Former March printer Jim Samuels has died at the age of 75.
At his funeral last Tuesday, he was described as living a life “packed full and with great enthusiasm for eccentricity”.
Married to Maureen for 28 years, Jim was a former member of the March Lions and well known in the town. He spent several years as the town’s Santa and had a spell as vice-chairman of March Brass 2000.
Jim organised concerts at St Peter’s Church, the proceeds being distributed between the church and the three doctors’ surgeries in the town.
“A big hearted friend to many, raconteur, champion of local issues, father, grandfather and happy husband to Maureen,” his eulogy read.
Father-of-three Jim was born in London and did his apprenticeship in printing at the Financial Times and was a freeman of the City of London. After doing his National Service in the RAF, he moved to Essex, later moving to March in the mid 1970s.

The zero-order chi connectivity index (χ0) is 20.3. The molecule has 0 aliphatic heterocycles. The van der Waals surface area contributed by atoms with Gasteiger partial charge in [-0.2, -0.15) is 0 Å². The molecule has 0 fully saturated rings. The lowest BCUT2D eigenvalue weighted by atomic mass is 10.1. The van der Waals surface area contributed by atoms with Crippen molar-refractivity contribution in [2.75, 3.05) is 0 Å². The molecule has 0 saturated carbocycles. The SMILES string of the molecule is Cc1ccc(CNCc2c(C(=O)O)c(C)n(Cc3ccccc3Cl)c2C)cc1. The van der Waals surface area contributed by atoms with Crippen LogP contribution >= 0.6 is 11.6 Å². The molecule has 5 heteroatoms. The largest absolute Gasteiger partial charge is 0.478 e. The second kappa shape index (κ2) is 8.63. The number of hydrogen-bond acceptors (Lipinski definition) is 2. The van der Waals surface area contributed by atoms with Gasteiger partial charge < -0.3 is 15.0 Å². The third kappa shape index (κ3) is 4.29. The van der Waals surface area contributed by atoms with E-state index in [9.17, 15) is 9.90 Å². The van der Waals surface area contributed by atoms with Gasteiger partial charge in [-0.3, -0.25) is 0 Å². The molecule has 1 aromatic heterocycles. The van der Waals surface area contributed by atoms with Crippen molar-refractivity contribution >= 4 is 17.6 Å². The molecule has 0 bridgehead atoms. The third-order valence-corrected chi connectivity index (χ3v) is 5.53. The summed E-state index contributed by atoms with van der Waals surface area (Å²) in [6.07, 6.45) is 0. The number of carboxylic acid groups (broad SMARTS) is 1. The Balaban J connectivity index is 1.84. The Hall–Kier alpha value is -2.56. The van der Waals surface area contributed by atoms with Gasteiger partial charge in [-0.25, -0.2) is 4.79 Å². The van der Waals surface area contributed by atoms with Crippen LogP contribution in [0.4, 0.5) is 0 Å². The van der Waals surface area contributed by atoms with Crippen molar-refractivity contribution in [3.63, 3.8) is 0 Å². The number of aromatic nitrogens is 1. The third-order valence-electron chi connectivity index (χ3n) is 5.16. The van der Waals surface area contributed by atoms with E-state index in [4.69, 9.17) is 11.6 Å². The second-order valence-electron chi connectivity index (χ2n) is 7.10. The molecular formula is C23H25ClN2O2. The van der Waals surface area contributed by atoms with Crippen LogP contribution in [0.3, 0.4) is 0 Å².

Heran his own printing company – Two Em-Press – in the town for around 25 years until he retired.
Jim was known for making aid trips to Romania in his Landrover following the downfall of dictator Nicolae Ceausescu. Maureen remembers when he first decided to organise the trips and said nothing would deter him.
She said: “He thought about it today and it was done immediately.”
The couple enjoyed caravanning and travelled around the UK and Europe. They were also involved in Victorian reenactments. Maureen said Jim was the “perfect Victorian gentleman” and he was cremated in his Victorian clothing.
Jim made several TV and radio appearances over the years, appearing on BBC’s The Weakest Link and Bargain Hunt. He was a regular on the Jeremy Vine Show and one show was even broadcast from his motorhome at the BBC studios in London.
Jim enjoyed the works of Rudyard Kipling and “If” was read at his funeral at his request.
Jim had been ill for some time and had worked out all the details of his funeral before he died. Frank Sinatra’s “My Way” was also played at the service at Fenland Crematorium.